What is the mission of Joanna’s Place and who does it serve?
We opened our virtual and real doors of Joanna’s Place in Hingham two years ago. Our young non-profit organization continues the mission that is at the heart of my work. We are dedicated to promoting resilience in children who are facing some of life’s most stressful events. We provide the tools, the support and the resources to heal, to grow and to strengthen families. Our current programming includes two distinct, comprehensive support groups; Circle-G, for children who have lost a parent or a sibling; Circle-T for children whose brother or sister has a significant special need.
In the spring we will roll out Circle-I, for children whose parent has a life-challenging or chronic illness. Our groups provide bi-weekly opportunities for kids to meet others just like them; eat pizza, have fun as they engage in activities that enhance their coping skills, while the caregiver learns strategies that strengthen their own parenting during a difficult time. Our Circles are not “drop in” but have continuity in order to provide children a predictable space and time to express feelings, learn coping skills, support each other and have fun—all at no cost to families.
Shortly after my book was published, I was surprised that parents I had never met would, on occasion, call me to seek advice about a particular stressful event that their child was facing; such as, ‘How do we tell our children we need to put Rover to sleep?’ Or, ‘Nana has dementia and the children don’t understand. What should I say and do?’ After several of these calls that were time-sensitive, I concluded that parents need words and strategies to help their children face life’s speed bumps—not counseling, but concrete how-to information based on their child’s age and stage. That inspired me to create Talking Points: a one-hour consultation, sometimes by phone, with the parent/guardian. Parents worry about how to talk about separation or divorce, moving, losing a job, blending families, facing rejection from the hoped-for college, a diagnosis of a loved one, a miscarriage. Talking Points starts the dialogue. And it’s at no cost to families.
What is the most common misconception that parents have when it comes to talking to their kids about difficult topics?
Of course, parents want to protect their children from pain. It’s counter-intuitive to talk about a difficult situation. However, we must remember that children will digest information with us or without us. It is better to do it when we are prepared.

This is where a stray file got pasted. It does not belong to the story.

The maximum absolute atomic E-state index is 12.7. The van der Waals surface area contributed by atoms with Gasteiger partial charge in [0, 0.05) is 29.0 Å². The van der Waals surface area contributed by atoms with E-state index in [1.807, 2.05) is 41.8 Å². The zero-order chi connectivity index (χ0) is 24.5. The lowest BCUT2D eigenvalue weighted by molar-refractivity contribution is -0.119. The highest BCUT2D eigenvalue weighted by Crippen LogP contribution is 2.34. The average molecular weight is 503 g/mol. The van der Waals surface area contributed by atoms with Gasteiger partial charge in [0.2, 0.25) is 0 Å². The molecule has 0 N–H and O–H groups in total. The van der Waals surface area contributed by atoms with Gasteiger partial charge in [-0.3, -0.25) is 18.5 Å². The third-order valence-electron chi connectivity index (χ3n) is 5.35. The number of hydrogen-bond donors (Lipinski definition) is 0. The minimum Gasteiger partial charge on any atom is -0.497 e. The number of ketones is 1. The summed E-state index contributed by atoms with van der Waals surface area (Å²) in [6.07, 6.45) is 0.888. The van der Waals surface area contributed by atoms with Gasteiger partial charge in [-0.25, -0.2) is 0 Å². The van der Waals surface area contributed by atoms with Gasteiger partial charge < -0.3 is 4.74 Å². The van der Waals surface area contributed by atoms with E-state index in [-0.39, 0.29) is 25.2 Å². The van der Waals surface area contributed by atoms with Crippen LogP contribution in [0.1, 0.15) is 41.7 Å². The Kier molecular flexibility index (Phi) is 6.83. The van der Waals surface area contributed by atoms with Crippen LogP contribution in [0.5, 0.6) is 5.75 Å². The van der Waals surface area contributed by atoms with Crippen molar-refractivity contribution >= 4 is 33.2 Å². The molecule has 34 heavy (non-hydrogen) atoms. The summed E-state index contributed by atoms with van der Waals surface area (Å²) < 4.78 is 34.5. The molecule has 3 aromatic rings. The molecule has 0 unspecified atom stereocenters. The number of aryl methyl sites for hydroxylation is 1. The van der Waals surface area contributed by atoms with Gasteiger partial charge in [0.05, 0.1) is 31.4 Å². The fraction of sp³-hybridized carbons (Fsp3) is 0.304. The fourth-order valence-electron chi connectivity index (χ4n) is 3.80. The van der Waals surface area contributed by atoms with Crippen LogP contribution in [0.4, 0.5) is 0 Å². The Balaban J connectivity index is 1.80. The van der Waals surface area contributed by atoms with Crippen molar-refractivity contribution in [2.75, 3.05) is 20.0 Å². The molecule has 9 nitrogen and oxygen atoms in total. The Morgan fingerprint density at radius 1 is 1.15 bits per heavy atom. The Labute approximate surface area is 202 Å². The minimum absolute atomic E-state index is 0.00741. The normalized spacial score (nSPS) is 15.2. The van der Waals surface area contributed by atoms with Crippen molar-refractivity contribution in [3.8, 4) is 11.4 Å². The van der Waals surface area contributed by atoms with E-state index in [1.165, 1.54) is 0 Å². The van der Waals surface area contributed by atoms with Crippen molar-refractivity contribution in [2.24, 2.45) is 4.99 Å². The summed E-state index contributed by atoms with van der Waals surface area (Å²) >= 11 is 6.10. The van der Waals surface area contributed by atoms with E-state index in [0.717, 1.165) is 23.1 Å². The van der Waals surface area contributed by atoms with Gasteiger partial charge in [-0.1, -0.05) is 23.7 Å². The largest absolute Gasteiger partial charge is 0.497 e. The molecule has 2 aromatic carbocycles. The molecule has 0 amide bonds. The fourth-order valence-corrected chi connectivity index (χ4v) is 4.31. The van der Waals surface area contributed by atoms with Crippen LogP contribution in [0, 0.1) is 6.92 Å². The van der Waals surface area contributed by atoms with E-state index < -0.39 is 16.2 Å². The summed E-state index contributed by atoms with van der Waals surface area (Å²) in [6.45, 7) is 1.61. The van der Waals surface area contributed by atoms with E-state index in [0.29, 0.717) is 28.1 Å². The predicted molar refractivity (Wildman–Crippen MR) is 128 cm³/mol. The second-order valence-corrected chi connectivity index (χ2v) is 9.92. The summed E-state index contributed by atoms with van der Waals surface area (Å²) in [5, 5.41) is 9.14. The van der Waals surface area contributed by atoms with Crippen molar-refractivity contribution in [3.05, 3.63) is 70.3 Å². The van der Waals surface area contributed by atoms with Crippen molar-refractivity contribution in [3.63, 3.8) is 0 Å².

Why is it important that a parent’s response be developmentally appropriate for the child?
Helping a child cope with adversity starts with helping him/her understand. The lens with which a child understands fundamentally depends on her capacity to understand, typically determined by their age and stage of development. For example, in a family of three children, ages 3 years, 9 years and 14 years, learning about their parents’ decision to divorce has a different meaning for each of them and creates different concerns, worries and challenges.
How does a parent know if a child requires further counseling/help dealing with a life event?
Of course, parents know their children best. It’s normal for children going through a stressful life event to regress, to act out, to express a range of feelings. I suggest that parents particularly pay attention to the duration and intensity of these symptoms as well as the child’s aggression, moodiness, changes in social behavior. When in doubt, it is better to seek help from their pediatrician, school counselor or another reliable professional.
How has the South Shore community come together in support of Joanna’s Place and the Mullin family?
Immediately following Joanna’s death, the Weymouth community passionately embraced the Mullin family. A grassroots fundraiser, the Joanna Mullin Motorcycle Run, was initiated and had its seventh successful annual run (more than 700 motorcyclists!). Thanks to an energized volunteer team and generous South Shore friends, our first fundraiser gala was a smashing success. This fall, we hope the South Shore community will attend our Sparking Hope gala on November 4 and enjoy an evening of entertainment, live and silent auction, cocktails and dinner at Granite Links Golf Club in Quincy.
For more information about the services provided by Joanna’s Place or to purchase tickets for the Sparking Hope gala, click here.